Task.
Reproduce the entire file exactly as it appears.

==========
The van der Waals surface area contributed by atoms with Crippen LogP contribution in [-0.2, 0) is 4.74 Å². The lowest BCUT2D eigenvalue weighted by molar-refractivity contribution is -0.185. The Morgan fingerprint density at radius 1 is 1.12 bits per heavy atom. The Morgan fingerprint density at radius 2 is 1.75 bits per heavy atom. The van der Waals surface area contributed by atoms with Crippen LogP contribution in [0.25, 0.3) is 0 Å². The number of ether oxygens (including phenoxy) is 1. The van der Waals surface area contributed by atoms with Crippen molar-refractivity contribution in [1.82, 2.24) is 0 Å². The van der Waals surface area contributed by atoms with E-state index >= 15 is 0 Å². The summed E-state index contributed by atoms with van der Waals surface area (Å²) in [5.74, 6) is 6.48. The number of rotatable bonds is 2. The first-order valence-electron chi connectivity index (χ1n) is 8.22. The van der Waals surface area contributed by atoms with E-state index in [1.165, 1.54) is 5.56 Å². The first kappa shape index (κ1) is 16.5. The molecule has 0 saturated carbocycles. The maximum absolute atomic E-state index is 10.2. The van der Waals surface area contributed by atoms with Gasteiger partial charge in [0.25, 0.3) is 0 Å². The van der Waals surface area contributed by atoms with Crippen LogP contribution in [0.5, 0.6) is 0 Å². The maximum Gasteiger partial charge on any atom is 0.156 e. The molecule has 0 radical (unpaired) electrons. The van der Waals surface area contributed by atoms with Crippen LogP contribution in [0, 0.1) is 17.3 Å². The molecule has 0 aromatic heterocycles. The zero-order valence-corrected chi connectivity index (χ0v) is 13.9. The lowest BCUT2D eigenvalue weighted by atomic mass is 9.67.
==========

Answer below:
The van der Waals surface area contributed by atoms with Crippen LogP contribution in [-0.2, 0) is 4.74 Å². The lowest BCUT2D eigenvalue weighted by molar-refractivity contribution is -0.185. The Morgan fingerprint density at radius 1 is 1.12 bits per heavy atom. The Morgan fingerprint density at radius 2 is 1.75 bits per heavy atom. The van der Waals surface area contributed by atoms with Crippen LogP contribution in [0.25, 0.3) is 0 Å². The number of ether oxygens (including phenoxy) is 1. The van der Waals surface area contributed by atoms with Crippen molar-refractivity contribution in [1.82, 2.24) is 0 Å². The van der Waals surface area contributed by atoms with E-state index >= 15 is 0 Å². The summed E-state index contributed by atoms with van der Waals surface area (Å²) in [5.74, 6) is 6.48. The number of rotatable bonds is 2. The first-order valence-electron chi connectivity index (χ1n) is 8.22. The van der Waals surface area contributed by atoms with E-state index in [1.165, 1.54) is 5.56 Å². The first kappa shape index (κ1) is 16.5. The molecule has 0 saturated carbocycles. The maximum absolute atomic E-state index is 10.2. The van der Waals surface area contributed by atoms with Gasteiger partial charge in [0.25, 0.3) is 0 Å². The van der Waals surface area contributed by atoms with Crippen LogP contribution in [0.5, 0.6) is 0 Å². The maximum Gasteiger partial charge on any atom is 0.156 e. The molecule has 0 radical (unpaired) electrons. The van der Waals surface area contributed by atoms with Crippen LogP contribution in [0, 0.1) is 17.3 Å². The molecule has 0 aromatic heterocycles. The zero-order valence-corrected chi connectivity index (χ0v) is 13.9. The lowest BCUT2D eigenvalue weighted by atomic mass is 9.67.